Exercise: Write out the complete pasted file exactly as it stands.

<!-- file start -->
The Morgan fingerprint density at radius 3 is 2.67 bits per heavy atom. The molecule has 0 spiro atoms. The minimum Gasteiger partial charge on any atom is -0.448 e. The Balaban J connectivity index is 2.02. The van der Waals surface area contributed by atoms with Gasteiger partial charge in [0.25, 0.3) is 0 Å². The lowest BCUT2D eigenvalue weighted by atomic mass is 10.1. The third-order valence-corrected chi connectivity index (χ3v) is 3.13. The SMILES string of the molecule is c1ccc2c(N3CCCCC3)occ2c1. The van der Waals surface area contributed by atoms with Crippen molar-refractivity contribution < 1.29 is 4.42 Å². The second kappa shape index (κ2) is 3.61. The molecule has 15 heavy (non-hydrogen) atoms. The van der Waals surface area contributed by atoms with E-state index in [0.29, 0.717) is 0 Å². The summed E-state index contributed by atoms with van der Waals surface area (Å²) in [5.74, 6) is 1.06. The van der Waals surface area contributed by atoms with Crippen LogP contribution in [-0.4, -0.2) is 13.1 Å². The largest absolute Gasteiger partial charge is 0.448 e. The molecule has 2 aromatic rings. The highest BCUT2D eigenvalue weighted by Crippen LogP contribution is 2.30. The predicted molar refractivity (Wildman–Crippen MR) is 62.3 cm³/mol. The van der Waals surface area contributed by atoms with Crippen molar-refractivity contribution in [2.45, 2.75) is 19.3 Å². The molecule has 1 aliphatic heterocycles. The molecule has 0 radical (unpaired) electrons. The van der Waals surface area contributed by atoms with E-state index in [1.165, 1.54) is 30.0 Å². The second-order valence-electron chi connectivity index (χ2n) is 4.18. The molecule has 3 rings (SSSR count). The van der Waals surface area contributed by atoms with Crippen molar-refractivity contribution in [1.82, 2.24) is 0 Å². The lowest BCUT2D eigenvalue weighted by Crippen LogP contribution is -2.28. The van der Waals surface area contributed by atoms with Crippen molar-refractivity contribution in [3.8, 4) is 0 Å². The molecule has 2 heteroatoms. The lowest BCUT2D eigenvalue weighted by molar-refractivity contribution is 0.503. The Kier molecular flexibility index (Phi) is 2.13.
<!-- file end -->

The Morgan fingerprint density at radius 3 is 2.67 bits per heavy atom. The molecule has 0 spiro atoms. The minimum Gasteiger partial charge on any atom is -0.448 e. The Balaban J connectivity index is 2.02. The van der Waals surface area contributed by atoms with Gasteiger partial charge in [0.25, 0.3) is 0 Å². The lowest BCUT2D eigenvalue weighted by atomic mass is 10.1. The third-order valence-corrected chi connectivity index (χ3v) is 3.13. The SMILES string of the molecule is c1ccc2c(N3CCCCC3)occ2c1. The van der Waals surface area contributed by atoms with Crippen molar-refractivity contribution < 1.29 is 4.42 Å². The second kappa shape index (κ2) is 3.61. The molecule has 15 heavy (non-hydrogen) atoms. The van der Waals surface area contributed by atoms with E-state index in [0.29, 0.717) is 0 Å². The summed E-state index contributed by atoms with van der Waals surface area (Å²) in [5.74, 6) is 1.06. The van der Waals surface area contributed by atoms with Crippen LogP contribution in [-0.4, -0.2) is 13.1 Å². The largest absolute Gasteiger partial charge is 0.448 e. The molecule has 2 aromatic rings. The highest BCUT2D eigenvalue weighted by Crippen LogP contribution is 2.30. The predicted molar refractivity (Wildman–Crippen MR) is 62.3 cm³/mol. The van der Waals surface area contributed by atoms with Crippen molar-refractivity contribution in [2.45, 2.75) is 19.3 Å². The molecule has 1 aliphatic heterocycles. The molecule has 0 radical (unpaired) electrons. The van der Waals surface area contributed by atoms with E-state index in [1.165, 1.54) is 30.0 Å². The second-order valence-electron chi connectivity index (χ2n) is 4.18. The molecule has 3 rings (SSSR count). The van der Waals surface area contributed by atoms with Crippen molar-refractivity contribution in [1.82, 2.24) is 0 Å². The lowest BCUT2D eigenvalue weighted by Crippen LogP contribution is -2.28. The van der Waals surface area contributed by atoms with Crippen molar-refractivity contribution in [3.8, 4) is 0 Å². The molecule has 2 heteroatoms. The lowest BCUT2D eigenvalue weighted by molar-refractivity contribution is 0.503. The Kier molecular flexibility index (Phi) is 2.13.